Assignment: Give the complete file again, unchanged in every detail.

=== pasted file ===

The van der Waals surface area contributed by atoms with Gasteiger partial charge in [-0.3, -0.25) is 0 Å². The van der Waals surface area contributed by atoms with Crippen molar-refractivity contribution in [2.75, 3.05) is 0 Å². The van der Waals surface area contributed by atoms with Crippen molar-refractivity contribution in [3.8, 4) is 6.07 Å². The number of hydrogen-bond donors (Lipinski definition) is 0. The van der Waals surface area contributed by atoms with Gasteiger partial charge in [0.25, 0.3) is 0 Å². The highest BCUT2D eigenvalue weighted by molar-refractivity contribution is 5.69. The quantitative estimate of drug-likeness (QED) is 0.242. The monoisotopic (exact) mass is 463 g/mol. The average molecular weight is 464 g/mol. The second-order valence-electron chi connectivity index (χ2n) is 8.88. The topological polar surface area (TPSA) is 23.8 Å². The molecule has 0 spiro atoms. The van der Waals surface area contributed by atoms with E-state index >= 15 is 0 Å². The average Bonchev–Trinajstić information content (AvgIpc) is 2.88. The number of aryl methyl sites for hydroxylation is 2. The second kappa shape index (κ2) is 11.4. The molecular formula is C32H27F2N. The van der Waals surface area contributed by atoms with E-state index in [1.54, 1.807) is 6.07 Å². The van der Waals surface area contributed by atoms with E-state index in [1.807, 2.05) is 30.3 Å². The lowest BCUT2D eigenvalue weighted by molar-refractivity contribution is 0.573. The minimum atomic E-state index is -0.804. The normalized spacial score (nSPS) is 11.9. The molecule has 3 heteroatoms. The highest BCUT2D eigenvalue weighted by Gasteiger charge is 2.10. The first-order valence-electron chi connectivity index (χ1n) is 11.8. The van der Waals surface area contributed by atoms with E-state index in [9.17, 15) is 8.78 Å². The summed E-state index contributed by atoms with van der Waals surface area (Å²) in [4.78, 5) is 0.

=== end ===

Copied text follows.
The van der Waals surface area contributed by atoms with Gasteiger partial charge in [-0.3, -0.25) is 0 Å². The van der Waals surface area contributed by atoms with Crippen molar-refractivity contribution in [2.75, 3.05) is 0 Å². The van der Waals surface area contributed by atoms with Crippen molar-refractivity contribution in [3.8, 4) is 6.07 Å². The number of hydrogen-bond donors (Lipinski definition) is 0. The van der Waals surface area contributed by atoms with Gasteiger partial charge in [0.25, 0.3) is 0 Å². The highest BCUT2D eigenvalue weighted by molar-refractivity contribution is 5.69. The quantitative estimate of drug-likeness (QED) is 0.242. The monoisotopic (exact) mass is 463 g/mol. The average molecular weight is 464 g/mol. The second-order valence-electron chi connectivity index (χ2n) is 8.88. The topological polar surface area (TPSA) is 23.8 Å². The molecule has 0 spiro atoms. The van der Waals surface area contributed by atoms with E-state index >= 15 is 0 Å². The average Bonchev–Trinajstić information content (AvgIpc) is 2.88. The number of aryl methyl sites for hydroxylation is 2. The second kappa shape index (κ2) is 11.4. The molecular formula is C32H27F2N. The van der Waals surface area contributed by atoms with E-state index in [1.54, 1.807) is 6.07 Å². The van der Waals surface area contributed by atoms with E-state index in [1.807, 2.05) is 30.3 Å². The lowest BCUT2D eigenvalue weighted by molar-refractivity contribution is 0.573. The minimum atomic E-state index is -0.804. The normalized spacial score (nSPS) is 11.9. The molecule has 3 heteroatoms. The highest BCUT2D eigenvalue weighted by Gasteiger charge is 2.10. The first-order valence-electron chi connectivity index (χ1n) is 11.8. The van der Waals surface area contributed by atoms with E-state index in [9.17, 15) is 8.78 Å². The summed E-state index contributed by atoms with van der Waals surface area (Å²) in [4.78, 5) is 0.